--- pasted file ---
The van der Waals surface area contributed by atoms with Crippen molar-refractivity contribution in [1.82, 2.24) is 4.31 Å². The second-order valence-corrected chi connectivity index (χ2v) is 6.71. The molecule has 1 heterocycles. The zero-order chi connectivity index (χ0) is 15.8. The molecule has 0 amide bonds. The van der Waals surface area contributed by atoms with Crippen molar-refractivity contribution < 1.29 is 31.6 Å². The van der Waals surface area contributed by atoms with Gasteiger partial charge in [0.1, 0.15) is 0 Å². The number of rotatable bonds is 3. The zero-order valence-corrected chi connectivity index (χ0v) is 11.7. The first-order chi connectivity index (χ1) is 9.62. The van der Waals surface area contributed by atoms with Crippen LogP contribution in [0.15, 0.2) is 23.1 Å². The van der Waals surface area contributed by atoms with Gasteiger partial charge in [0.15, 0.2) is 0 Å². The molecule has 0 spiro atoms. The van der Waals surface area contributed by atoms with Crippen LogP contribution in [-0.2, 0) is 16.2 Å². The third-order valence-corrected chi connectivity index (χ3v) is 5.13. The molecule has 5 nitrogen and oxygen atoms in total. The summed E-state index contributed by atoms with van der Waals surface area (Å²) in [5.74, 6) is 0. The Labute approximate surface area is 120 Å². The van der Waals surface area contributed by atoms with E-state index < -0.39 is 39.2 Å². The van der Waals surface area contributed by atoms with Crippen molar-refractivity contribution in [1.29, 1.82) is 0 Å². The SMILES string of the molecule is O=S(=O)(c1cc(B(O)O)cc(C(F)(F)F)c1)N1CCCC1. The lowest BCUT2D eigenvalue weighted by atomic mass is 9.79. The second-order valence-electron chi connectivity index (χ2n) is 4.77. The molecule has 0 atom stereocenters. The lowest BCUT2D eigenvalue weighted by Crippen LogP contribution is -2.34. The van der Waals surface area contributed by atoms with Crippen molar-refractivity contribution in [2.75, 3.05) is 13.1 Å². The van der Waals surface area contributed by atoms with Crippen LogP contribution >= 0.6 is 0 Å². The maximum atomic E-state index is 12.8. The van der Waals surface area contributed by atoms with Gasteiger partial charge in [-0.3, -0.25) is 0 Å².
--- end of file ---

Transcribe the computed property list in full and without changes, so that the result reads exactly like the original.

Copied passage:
The van der Waals surface area contributed by atoms with Crippen molar-refractivity contribution in [1.82, 2.24) is 4.31 Å². The second-order valence-corrected chi connectivity index (χ2v) is 6.71. The molecule has 1 heterocycles. The zero-order chi connectivity index (χ0) is 15.8. The molecule has 0 amide bonds. The van der Waals surface area contributed by atoms with Crippen molar-refractivity contribution < 1.29 is 31.6 Å². The van der Waals surface area contributed by atoms with Gasteiger partial charge in [0.1, 0.15) is 0 Å². The number of rotatable bonds is 3. The zero-order valence-corrected chi connectivity index (χ0v) is 11.7. The first-order chi connectivity index (χ1) is 9.62. The van der Waals surface area contributed by atoms with Crippen LogP contribution in [0.15, 0.2) is 23.1 Å². The van der Waals surface area contributed by atoms with Gasteiger partial charge in [0.15, 0.2) is 0 Å². The molecule has 0 spiro atoms. The van der Waals surface area contributed by atoms with Crippen LogP contribution in [-0.2, 0) is 16.2 Å². The third-order valence-corrected chi connectivity index (χ3v) is 5.13. The molecule has 5 nitrogen and oxygen atoms in total. The summed E-state index contributed by atoms with van der Waals surface area (Å²) in [5.74, 6) is 0. The Labute approximate surface area is 120 Å². The van der Waals surface area contributed by atoms with E-state index < -0.39 is 39.2 Å². The van der Waals surface area contributed by atoms with Crippen molar-refractivity contribution in [1.29, 1.82) is 0 Å². The SMILES string of the molecule is O=S(=O)(c1cc(B(O)O)cc(C(F)(F)F)c1)N1CCCC1. The lowest BCUT2D eigenvalue weighted by atomic mass is 9.79. The second-order valence-electron chi connectivity index (χ2n) is 4.77. The molecule has 0 atom stereocenters. The lowest BCUT2D eigenvalue weighted by Crippen LogP contribution is -2.34. The van der Waals surface area contributed by atoms with Crippen molar-refractivity contribution in [2.75, 3.05) is 13.1 Å². The van der Waals surface area contributed by atoms with Crippen LogP contribution >= 0.6 is 0 Å². The maximum atomic E-state index is 12.8. The van der Waals surface area contributed by atoms with Gasteiger partial charge in [-0.3, -0.25) is 0 Å².